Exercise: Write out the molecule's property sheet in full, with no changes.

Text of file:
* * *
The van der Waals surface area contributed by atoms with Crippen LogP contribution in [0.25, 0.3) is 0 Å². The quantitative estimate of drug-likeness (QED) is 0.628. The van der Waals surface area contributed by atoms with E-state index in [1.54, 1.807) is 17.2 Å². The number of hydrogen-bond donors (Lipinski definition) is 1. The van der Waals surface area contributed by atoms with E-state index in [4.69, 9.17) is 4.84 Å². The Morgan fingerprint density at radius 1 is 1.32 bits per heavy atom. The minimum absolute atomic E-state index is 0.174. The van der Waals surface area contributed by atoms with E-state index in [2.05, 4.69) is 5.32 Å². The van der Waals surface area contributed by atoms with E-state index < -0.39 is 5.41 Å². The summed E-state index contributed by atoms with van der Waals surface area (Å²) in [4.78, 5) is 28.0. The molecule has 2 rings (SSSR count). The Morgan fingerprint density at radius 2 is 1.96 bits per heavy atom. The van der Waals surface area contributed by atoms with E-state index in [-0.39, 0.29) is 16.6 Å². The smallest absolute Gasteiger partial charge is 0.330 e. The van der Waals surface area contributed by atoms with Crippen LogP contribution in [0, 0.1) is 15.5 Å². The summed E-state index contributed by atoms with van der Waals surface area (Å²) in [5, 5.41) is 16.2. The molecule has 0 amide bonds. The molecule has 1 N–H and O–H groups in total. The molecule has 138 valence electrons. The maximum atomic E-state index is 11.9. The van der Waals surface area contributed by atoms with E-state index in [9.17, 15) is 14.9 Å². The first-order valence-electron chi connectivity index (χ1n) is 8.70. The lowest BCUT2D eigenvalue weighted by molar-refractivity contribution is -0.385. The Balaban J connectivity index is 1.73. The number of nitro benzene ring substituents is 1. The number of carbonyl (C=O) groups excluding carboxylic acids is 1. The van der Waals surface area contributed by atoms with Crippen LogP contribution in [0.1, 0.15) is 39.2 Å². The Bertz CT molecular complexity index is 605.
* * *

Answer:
The van der Waals surface area contributed by atoms with Crippen LogP contribution in [0.25, 0.3) is 0 Å². The quantitative estimate of drug-likeness (QED) is 0.628. The van der Waals surface area contributed by atoms with E-state index in [1.54, 1.807) is 17.2 Å². The number of hydrogen-bond donors (Lipinski definition) is 1. The van der Waals surface area contributed by atoms with E-state index in [4.69, 9.17) is 4.84 Å². The Morgan fingerprint density at radius 1 is 1.32 bits per heavy atom. The minimum absolute atomic E-state index is 0.174. The van der Waals surface area contributed by atoms with E-state index in [2.05, 4.69) is 5.32 Å². The van der Waals surface area contributed by atoms with E-state index < -0.39 is 5.41 Å². The summed E-state index contributed by atoms with van der Waals surface area (Å²) in [4.78, 5) is 28.0. The molecule has 2 rings (SSSR count). The Morgan fingerprint density at radius 2 is 1.96 bits per heavy atom. The van der Waals surface area contributed by atoms with E-state index in [-0.39, 0.29) is 16.6 Å². The smallest absolute Gasteiger partial charge is 0.330 e. The van der Waals surface area contributed by atoms with Crippen LogP contribution in [0, 0.1) is 15.5 Å². The summed E-state index contributed by atoms with van der Waals surface area (Å²) in [5, 5.41) is 16.2. The molecule has 0 amide bonds. The molecule has 1 N–H and O–H groups in total. The molecule has 138 valence electrons. The maximum atomic E-state index is 11.9. The van der Waals surface area contributed by atoms with E-state index in [9.17, 15) is 14.9 Å². The first-order valence-electron chi connectivity index (χ1n) is 8.70. The lowest BCUT2D eigenvalue weighted by molar-refractivity contribution is -0.385. The Balaban J connectivity index is 1.73. The number of nitro benzene ring substituents is 1. The number of carbonyl (C=O) groups excluding carboxylic acids is 1. The van der Waals surface area contributed by atoms with Crippen LogP contribution in [0.1, 0.15) is 39.2 Å². The Bertz CT molecular complexity index is 605.